Going into Q4 2020, we’re seeing EMEA starting to peek its head over the crest of the global pandemic.
Distressed M&A deals have risen slightly here, but many companies will invest in non-core assets that are being divested off and will always try to find the best opportunity. Larger companies with cash are looking for opportunities. The market is expected to be active — especially in terms of private equity (PE).
Positive outlook for M&A
In Northern Europe, my colleague Mark Mua says there’s optimism about September and the rest of Q4 — provided there’s no second lockdown — as PE firms have lots of dry powder to deploy.
Take Spain, for example. “Activity was extremely low during the lockdown, especially in March, April and May,” says Intralinks’ Manuel López and his team there. Month by month, there’s been an uptick to “acceptable” levels, with clients adopting the wait-and-see approach as COVID-19’s true impact remains uncertain.
Here in Germany, my colleague Sabrina Schwiertz also reports an increase in M&A activity, especially in Healthcare, Tech, Tourism, Logistics and Consumer Retail. Distressed activity hasn’t flooded in quite yet, although we’ve seen quite a few larger reputable deals come in during the months of June and July. Sabrina adds, “Studies forecast an uptick in Q4 when the easing of insolvency law will be tightened again.” Smaller, more ad hoc deals seem to prevail, she says, along with fire sales. “But it’s complemented by healthy M&A activities in the winning segments as well.”
Oliver Hassler, also from Germany, adds that the outlook for M&A has become more positive since the end of June, yet many pre-COVID-19 projects are still on hold.
In France, Intralinks’ Romain Lopez tells us the next quarter is quite optimistic. “LBO operations are still slow, with companies wanting to deal close before a possible second COVID-19 wave. Solid sectors here are Retail, Healthcare, Infrastructure and IT. “Close to half of our Q2 bookings were distressed M&A.” He expects a large increase toward the end of Q3, with a large increase of NPL deals in 2021.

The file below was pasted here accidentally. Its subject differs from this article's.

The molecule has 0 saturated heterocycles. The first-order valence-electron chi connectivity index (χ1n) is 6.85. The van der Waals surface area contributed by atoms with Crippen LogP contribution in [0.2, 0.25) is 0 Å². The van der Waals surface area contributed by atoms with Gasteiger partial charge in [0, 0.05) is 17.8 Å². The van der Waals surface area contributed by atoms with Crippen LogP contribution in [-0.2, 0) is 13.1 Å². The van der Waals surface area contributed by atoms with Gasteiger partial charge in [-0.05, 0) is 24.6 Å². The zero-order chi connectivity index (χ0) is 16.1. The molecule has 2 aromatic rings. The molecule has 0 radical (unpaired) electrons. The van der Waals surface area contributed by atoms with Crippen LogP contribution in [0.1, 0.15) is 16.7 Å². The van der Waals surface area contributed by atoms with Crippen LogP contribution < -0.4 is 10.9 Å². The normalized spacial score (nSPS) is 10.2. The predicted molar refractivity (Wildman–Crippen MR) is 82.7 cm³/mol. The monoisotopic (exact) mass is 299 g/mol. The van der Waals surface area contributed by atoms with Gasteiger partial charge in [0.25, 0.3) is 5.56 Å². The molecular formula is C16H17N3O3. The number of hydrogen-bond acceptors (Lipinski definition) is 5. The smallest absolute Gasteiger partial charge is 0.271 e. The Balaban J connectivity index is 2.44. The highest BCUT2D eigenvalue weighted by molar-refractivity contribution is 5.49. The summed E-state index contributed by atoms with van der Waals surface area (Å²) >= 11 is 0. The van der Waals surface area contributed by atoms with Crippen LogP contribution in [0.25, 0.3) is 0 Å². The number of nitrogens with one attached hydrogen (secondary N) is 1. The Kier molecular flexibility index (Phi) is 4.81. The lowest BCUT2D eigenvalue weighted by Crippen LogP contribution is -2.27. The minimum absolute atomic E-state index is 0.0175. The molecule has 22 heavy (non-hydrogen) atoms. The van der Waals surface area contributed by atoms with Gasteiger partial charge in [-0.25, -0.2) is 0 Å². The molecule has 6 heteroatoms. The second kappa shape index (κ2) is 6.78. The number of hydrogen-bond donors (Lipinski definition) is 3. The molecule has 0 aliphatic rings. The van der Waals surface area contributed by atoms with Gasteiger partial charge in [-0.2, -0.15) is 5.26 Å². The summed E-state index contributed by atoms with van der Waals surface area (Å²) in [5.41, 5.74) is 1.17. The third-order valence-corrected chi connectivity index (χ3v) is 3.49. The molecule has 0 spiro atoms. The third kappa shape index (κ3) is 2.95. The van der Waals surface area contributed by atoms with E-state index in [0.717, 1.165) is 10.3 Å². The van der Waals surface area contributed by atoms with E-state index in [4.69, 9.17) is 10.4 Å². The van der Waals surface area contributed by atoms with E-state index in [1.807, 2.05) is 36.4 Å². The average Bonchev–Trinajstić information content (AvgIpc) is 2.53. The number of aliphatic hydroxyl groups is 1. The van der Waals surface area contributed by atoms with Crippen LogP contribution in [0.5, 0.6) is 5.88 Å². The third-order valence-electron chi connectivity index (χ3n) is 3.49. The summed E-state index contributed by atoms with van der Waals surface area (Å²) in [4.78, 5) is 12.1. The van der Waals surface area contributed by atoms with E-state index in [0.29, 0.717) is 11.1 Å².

The global obstacle? Completing due diligence at the right price. Deal prep is taking longer while buyers act with caution.
While the volume of bankruptcy and restructuring use cases have been minimal for now, use cases of capital-raising and rights Issues have been up.
“The longer the pandemic is hindering the economy, the more companies will unfortunately fall. Cost reduction and synergies with other companies will be more concentrated, as well as concentration on the core assets of the company,” says Oliver Hassler.
Non-cyclical companies will emerge stronger from the crisis (i.e. IT, Pharma, Healthcare, and Consumer Goods) rather than cyclical companies such as Automotive, Tourism and Retail.
Find out more in the Q4 2020 edition of the SS&C Intralinks Deal Flow Predictor. Independently verified as a highly accurate six-month forecast of merger and acquisition (M&A) activity, the SS&C Intralinks Deal Flow Predictor is compiled by tracking early-stage M&A transactions globally that are in preparation or have begun due diligence.
Along with our forecast of M&A activity for the next six months, the latest issue includes:
- Spotlight feature: Are we in an epidemic of disputes? Read about the effects of COVID-19 on MAE/MAC clauses — and how to navigate them in a new M&A environment.
- An interview with Blair Nimmo, partner, UK Head of Restructuring and Global Head of Insolvency, at global accountancy and financial advisory firm KPMG, about the challenges his clients are facing, the role of technology in the age of remote work and his view on M&A, restructurings and insolvencies.
- An in-depth special report, Global M&A Catches Its Breath in an Uncertain Market, featuring regional spotlights using data provided by PitchBook.